Parents of prospective kindergartners in some New York City neighborhoods tour elementary schools the way families elsewhere visit colleges, (although they may not bring their 4-year-olds along).
Discovering and keeping track of what schools to visit when can be a challenge. Robin Aronow of SchoolSearchNYC has done preliminary research and compiled information about tours at some Manhattan schools. We've posted those dates on our new District 2 and District 3 pages and we'll add information about schools in other districts if we get it.
The first day of 1st grade typically holds a few unpleasant surprises, and Thursday's start of the school year was no exception. The most serious problem was rain, which at my daughter’s elementary school meant returning students were quickly handed off to unfamiliar adults at the door rather than allowed to gather in classroom groups in the playground.
For me, rain meant no meeting the new teachers, no leisurely mingling with parents, just a quick goodbye to my nervous 5-year-old as she was whisked inside the building. The coddling my daughter and I experienced in kindergarten, when camera-toting parents were allowed to accompany their darlings from a secluded gathering spot to the new classroom, had been replaced by institutional efficiency. The first day of kindergarten is a once-in-a-lifetime moment, but the first day of 1st grade is more like your second wedding: You know a lot more about what awaits, and you don’t get as many presents or take as many photos.
Second unpleasant surprise: After watching my daughter disappear, I walked 10 paces and realized I was still holding her backpack.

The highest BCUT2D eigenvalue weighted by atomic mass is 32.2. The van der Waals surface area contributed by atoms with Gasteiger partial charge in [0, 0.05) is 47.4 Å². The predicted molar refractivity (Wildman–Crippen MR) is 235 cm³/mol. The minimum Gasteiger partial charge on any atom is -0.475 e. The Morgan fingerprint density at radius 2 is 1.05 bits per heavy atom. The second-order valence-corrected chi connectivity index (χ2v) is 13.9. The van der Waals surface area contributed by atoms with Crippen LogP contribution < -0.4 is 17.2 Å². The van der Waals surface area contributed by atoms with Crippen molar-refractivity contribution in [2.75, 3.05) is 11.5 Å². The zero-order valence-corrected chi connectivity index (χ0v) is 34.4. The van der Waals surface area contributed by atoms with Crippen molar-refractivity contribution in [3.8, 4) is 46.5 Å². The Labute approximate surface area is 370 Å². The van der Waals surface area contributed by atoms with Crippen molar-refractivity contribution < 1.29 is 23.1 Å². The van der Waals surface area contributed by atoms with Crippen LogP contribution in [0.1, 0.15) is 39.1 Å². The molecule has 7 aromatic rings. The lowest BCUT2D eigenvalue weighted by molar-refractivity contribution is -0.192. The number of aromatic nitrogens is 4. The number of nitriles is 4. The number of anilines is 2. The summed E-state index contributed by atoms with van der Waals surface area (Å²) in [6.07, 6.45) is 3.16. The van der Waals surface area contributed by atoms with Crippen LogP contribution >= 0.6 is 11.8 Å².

Mayor Bloomberg declared an end to tenure as an "automatic right" for New York City teachers, when he announced last week that only 58% of over 5,000 eligible teachers were approved for tenure this year. This number represents a sharp departure from just five years ago, when 99% of eligible teachers earned tenure. The mayor attributed the significantly lower number to a tougher teacher rating policy that went into effect in 2010.
Of the teachers who were not granted tenure, 39% will have their probationary period extended through the coming year, and the remaining 3% were denied tenure, excluding them from working for city schools. According to The New York Times, a similar amount of all New York City teachers received unsatisfactory or "U" ratings this year, "suggesting the percentage of truly bad teachers in the school system may be similar across experience levels."
State law mandates that teachers are eligible for tenure after completing a three year probation and allows districts to determine how tenure will be awarded. In December, the city announced a new four-point rating scale for earning tenure--highly effective, effective, developing, and ineffective. Teachers must rank in one of the top two categories two years in a row to earn tenure. If principals rate teachers still-developing or ineffective, they must give written feedback to teachers on how they may improve. Principals and their supervisors are supposed to weigh test scores, parent feedback, classroom observations and other factors to determine the ratings. (Gothamschools.org has a copy of the "effectiveness framework" rating scale.)
Bloomberg and schools' Chancellor Dennis Walcott say the new system enforces higher standards for teachers and gives teachers clearer guidelines on how to improve. The pair went a step further on Bloomberg's weekly radio show, when the mayor questioned the need for tenure and suggested it's an unnecessary throwback from the McCarthy era. Walcott predicted that the number of teachers denied tenure, or put on probation, will increase next year.